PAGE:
Since the city's sewer department released millions of gallons into nearby waters in August 2015, there has been a repeated assertion from St. Petersburg City Hall that we have a crumbling sewer system that has been neglected and ignored by past leaders for decades and "the bill is now coming due."
That is simply untrue.
During the first decade of this century, the city invested enormous amounts into its sewer infrastructure, upgrading the system and reducing overflows to minimal amounts. The purpose of the effort was to prevent the very situation we are now in, an overflow crisis following a significant rain event. Sadly, a major part of that overflow could have been avoided.
I served as St. Petersburg's mayor from April 1, 2001, through Jan. 2, 2010. In 2000, the city had entered into a consent order with the Florida Department of Environmental Protection to repair St. Petersburg's sewer system. The DEP action resulted from a late 1990s sewer department spill of millions of gallons into the bay.
The city created a plan to make repairs to reduce the likelihood of future overflows. We adopted budgets to repair the system, and we instituted significant water/sewer bill rate increases to fund bond payments for the amounts borrowed to pay for the repairs. As you would expect, the rate increases were not popular. We also added performance measures to the online City Scorecard that monitored our pipe repair program and sewer overflows.
The City Council and I, during our nine budgets from 2002-2010, committed about $170 million to sewer department capital expenditures to upgrade the system (plant repairs, lift stations, pipe lining and replacement, reclaimed distribution system, etc.). This was in addition to about $70 million in budgeted capital expenditures for upgrades to the drinking water plant and distribution system and about $35 million in budgeted capital expenditures for our stormwater (drainage) system.
These are extremely substantial expenditures that were undertaken with great sacrifice by our rate-paying residents. The large scale of the work required disruptions as sewer pipes around the city were repaired, lined or replaced. But the work was necessary to ensure the integrity of our system.
In May 2010, four months after I left office, the results of St. Petersburg's investment and work of our water department employees were heralded in the national publication Municipal Sewer and Water. Some excerpts:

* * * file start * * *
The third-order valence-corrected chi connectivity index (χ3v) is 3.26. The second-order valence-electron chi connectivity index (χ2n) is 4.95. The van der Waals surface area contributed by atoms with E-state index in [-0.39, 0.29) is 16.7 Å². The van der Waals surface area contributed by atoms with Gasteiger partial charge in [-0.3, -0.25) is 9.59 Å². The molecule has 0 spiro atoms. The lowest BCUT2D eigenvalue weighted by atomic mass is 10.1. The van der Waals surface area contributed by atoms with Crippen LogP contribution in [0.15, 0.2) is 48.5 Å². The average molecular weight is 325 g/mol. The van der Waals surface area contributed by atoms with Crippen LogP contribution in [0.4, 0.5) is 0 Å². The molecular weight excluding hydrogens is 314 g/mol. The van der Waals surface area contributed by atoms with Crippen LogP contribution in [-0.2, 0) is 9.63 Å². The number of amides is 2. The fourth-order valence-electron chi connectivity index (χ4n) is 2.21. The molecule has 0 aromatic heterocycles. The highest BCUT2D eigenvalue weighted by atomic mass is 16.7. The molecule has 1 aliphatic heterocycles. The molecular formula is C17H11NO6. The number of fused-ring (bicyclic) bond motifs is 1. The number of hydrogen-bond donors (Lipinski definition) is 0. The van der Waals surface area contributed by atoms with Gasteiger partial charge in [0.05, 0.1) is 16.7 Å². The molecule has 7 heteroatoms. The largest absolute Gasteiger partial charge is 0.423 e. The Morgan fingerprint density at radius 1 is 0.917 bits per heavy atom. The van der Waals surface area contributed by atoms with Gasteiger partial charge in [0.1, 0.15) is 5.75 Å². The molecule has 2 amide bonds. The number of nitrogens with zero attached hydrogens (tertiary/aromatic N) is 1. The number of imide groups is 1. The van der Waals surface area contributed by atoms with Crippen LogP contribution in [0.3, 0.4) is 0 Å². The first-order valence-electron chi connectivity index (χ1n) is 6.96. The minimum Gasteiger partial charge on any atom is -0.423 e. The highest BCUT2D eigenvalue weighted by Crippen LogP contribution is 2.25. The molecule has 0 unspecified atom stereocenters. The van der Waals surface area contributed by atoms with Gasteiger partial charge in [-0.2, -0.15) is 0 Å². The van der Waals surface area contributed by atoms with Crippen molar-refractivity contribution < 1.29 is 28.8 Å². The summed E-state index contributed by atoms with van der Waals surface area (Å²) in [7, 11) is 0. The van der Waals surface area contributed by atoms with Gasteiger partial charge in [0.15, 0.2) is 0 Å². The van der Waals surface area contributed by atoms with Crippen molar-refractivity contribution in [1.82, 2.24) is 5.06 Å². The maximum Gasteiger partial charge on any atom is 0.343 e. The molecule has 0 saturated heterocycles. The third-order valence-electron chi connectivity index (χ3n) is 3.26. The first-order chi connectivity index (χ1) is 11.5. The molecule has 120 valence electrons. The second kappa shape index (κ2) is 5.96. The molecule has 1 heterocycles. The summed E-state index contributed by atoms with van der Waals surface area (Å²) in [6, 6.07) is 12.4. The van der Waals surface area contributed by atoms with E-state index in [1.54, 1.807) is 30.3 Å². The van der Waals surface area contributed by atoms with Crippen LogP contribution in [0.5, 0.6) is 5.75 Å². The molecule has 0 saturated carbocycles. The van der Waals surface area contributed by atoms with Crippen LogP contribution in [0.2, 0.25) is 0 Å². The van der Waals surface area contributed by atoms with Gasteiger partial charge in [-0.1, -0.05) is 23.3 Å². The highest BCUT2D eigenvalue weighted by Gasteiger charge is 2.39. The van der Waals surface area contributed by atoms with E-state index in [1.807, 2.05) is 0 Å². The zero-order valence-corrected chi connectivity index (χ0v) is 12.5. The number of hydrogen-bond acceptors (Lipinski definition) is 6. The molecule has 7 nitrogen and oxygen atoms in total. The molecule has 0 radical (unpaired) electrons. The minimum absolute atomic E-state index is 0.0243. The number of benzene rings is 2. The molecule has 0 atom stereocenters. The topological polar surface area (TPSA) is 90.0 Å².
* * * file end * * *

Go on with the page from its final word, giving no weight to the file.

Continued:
"When it rains in St. Petersburg, it pours. But the sewer system no longer overflows the way it used to, and manhole geysers are a thing of the past. …"
"The city has progressed from overflows totaling millions of gallons a year in the late 1990s to less than 5,000 gallons a year today (2010) in overflows, spills and other discharges reaching the surface. …"
"Such significant strides caught the attention of the Florida Water Environment Association, which honored the St. Petersburg collections system maintenance program in 2007, naming it the best in the state for systems with more than 50,000 customers.''
The results were achieved even though we had many significant rain events and rain years. Two hurricanes (Jeanne and Francis in 2004) impacted the city with power outages, rain and flooding, in addition to many other significant storms and rainy seasons. This is not to diminish the severity of the rain events during the past 15 months. It is important, though, to provide context.
Although substantial progress was made upgrading our sewer system during this period, more work needs to be done, and will always need to be done to improve and maintain the system to the levels that St. Petersburg's residents and our neighbors deserve. This must be a constant priority.
The focus of recent discussion is on the city's administrative decision in April 2015 to close the Albert Whitted sewage treatment plant and transfer its sewage to the Southwest Plant before the necessary improvements to the Southwest Plant were complete, improvements that would have allowed the plant to handle the additional flow. Within four months after that closing, the city released over 30 million gallons into Clam Bayou and Tampa Bay. The premature closing of this plant, and loss of its treatment capacity, was devastating to the system's ability to process sewage. It was self-inflicted damage that never should have happened.
Clearly, it is critical to immediately develop and execute a plan to continue upgrading our sewer system and fix the mess caused by the early shutdown of the Albert Whitted Plant. But we can only create a successful path forward if we are honest about how we got here.
Rick Baker was mayor of St. Petersburg from April 2001 to January 2010.